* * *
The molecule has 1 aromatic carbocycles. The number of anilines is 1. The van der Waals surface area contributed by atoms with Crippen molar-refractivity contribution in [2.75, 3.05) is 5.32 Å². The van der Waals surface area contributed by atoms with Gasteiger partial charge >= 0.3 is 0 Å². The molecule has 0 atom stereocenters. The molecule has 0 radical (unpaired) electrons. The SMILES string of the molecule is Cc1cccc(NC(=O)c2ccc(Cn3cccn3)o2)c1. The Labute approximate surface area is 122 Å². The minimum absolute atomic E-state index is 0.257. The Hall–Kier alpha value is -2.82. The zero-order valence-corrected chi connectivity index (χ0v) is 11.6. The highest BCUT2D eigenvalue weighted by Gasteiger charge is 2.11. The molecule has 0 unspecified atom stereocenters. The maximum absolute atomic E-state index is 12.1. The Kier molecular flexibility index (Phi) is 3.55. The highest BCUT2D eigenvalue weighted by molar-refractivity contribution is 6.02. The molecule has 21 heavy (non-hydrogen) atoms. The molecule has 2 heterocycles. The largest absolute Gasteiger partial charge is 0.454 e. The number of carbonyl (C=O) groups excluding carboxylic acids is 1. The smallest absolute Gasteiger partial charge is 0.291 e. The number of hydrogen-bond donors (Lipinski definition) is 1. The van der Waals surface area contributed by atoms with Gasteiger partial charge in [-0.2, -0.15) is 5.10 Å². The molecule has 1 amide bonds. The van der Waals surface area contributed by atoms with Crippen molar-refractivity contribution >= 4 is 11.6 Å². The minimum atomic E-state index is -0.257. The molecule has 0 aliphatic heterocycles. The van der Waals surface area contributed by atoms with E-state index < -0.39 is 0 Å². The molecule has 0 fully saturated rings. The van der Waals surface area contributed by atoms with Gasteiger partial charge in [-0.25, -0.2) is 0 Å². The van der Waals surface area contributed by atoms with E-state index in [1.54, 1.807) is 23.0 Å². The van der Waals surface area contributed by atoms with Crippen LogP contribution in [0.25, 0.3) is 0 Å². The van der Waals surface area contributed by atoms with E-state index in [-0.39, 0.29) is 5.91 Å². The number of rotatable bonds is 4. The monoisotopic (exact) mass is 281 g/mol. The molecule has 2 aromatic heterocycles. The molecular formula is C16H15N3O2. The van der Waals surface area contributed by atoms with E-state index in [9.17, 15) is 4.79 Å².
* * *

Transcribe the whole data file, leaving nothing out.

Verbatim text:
The molecule has 1 aromatic carbocycles. The number of anilines is 1. The van der Waals surface area contributed by atoms with Crippen molar-refractivity contribution in [2.75, 3.05) is 5.32 Å². The van der Waals surface area contributed by atoms with Gasteiger partial charge >= 0.3 is 0 Å². The molecule has 0 atom stereocenters. The molecule has 0 radical (unpaired) electrons. The SMILES string of the molecule is Cc1cccc(NC(=O)c2ccc(Cn3cccn3)o2)c1. The Labute approximate surface area is 122 Å². The minimum absolute atomic E-state index is 0.257. The Hall–Kier alpha value is -2.82. The zero-order valence-corrected chi connectivity index (χ0v) is 11.6. The highest BCUT2D eigenvalue weighted by Gasteiger charge is 2.11. The molecule has 0 unspecified atom stereocenters. The maximum absolute atomic E-state index is 12.1. The Kier molecular flexibility index (Phi) is 3.55. The highest BCUT2D eigenvalue weighted by molar-refractivity contribution is 6.02. The molecule has 21 heavy (non-hydrogen) atoms. The molecule has 2 heterocycles. The largest absolute Gasteiger partial charge is 0.454 e. The number of carbonyl (C=O) groups excluding carboxylic acids is 1. The smallest absolute Gasteiger partial charge is 0.291 e. The number of hydrogen-bond donors (Lipinski definition) is 1. The van der Waals surface area contributed by atoms with Gasteiger partial charge in [-0.2, -0.15) is 5.10 Å². The molecule has 1 amide bonds. The van der Waals surface area contributed by atoms with Crippen molar-refractivity contribution >= 4 is 11.6 Å². The minimum atomic E-state index is -0.257. The molecule has 0 aliphatic heterocycles. The van der Waals surface area contributed by atoms with E-state index < -0.39 is 0 Å². The molecule has 0 fully saturated rings. The van der Waals surface area contributed by atoms with Gasteiger partial charge in [-0.25, -0.2) is 0 Å². The van der Waals surface area contributed by atoms with E-state index in [1.54, 1.807) is 23.0 Å². The van der Waals surface area contributed by atoms with Crippen LogP contribution in [0.25, 0.3) is 0 Å². The van der Waals surface area contributed by atoms with E-state index in [-0.39, 0.29) is 5.91 Å². The number of rotatable bonds is 4. The monoisotopic (exact) mass is 281 g/mol. The molecule has 2 aromatic heterocycles. The molecular formula is C16H15N3O2. The van der Waals surface area contributed by atoms with E-state index in [9.17, 15) is 4.79 Å².